Their plan was to develop the farm as a working unit and to produce artisan foods using as much of its own produce as possible. Along side this, the couple planned to develop self-catering accommodation attractive to eco-minded tourists and a range of activity holidays based around horse riding, hill walking and mountain biking.

Charlotte took the lead in developing a plan for the artisan food side of the business while Eric was responsible for running the farm, leading the activity holidays and looking after the accommodation with help on the housekeeping side of things. In tackling all of this they had the (paid) assistance of a neighbour and long-time friend of their uncle who had his own small holding nearby and proved invaluable in all matters relating to the farm.

Over a nine-month period the Matthews converted two large barns into four luxurious self-catering apartments and turned the old stables into two more. As much as possible they tried to ensure that they remained true to the principles of eco-tourism.

This included installing wind power generation and solar panels, putting wood-burning stoves in all apartments, that burnt timber from the farm, and installing a substantial eco-friendly waste treatment plant. The couple used a hybrid SUV to get around and encouraged their visitors to leave their cars behind and use the bikes provided.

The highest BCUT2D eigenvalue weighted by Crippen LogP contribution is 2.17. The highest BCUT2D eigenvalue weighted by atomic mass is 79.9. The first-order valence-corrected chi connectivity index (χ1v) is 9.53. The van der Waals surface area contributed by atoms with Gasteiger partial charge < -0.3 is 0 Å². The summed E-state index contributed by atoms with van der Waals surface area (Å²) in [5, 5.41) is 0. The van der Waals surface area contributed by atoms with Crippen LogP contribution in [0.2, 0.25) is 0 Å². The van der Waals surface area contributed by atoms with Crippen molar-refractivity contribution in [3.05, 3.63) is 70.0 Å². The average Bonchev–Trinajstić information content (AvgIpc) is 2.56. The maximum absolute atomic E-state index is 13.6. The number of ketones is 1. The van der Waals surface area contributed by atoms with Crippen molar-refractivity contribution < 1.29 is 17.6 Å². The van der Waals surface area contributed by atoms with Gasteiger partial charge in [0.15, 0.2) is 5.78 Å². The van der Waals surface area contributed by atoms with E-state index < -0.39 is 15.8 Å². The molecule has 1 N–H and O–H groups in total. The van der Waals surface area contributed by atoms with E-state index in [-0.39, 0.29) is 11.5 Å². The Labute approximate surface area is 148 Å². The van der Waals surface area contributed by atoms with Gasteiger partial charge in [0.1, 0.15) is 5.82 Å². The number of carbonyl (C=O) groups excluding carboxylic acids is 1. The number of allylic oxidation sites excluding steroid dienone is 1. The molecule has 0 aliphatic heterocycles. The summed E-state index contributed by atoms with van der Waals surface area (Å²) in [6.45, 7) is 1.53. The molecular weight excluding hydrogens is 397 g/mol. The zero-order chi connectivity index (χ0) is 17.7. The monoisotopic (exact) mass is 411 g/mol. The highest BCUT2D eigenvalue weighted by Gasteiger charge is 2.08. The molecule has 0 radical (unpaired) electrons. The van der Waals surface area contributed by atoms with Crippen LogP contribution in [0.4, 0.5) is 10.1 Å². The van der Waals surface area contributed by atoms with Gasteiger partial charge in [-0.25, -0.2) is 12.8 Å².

They then turned their attention to livestock and acquired ducks and hens and began building up the existing small herd of Jersey cattle with a view to producing a number of food products, including ice cream. A disused machinery shed to the side of the main yard was rebuilt and fitted out to meet the safety and hygiene requirements for food production and a part-time farm manager was employed to look after the growing herd.

Charlotte’s initial foray into food production was small scale, growing fresh herbs which she sold to local restaurants. From there she moved into making unusual herb-based products such as rocket pesto and herb butters for the food trade.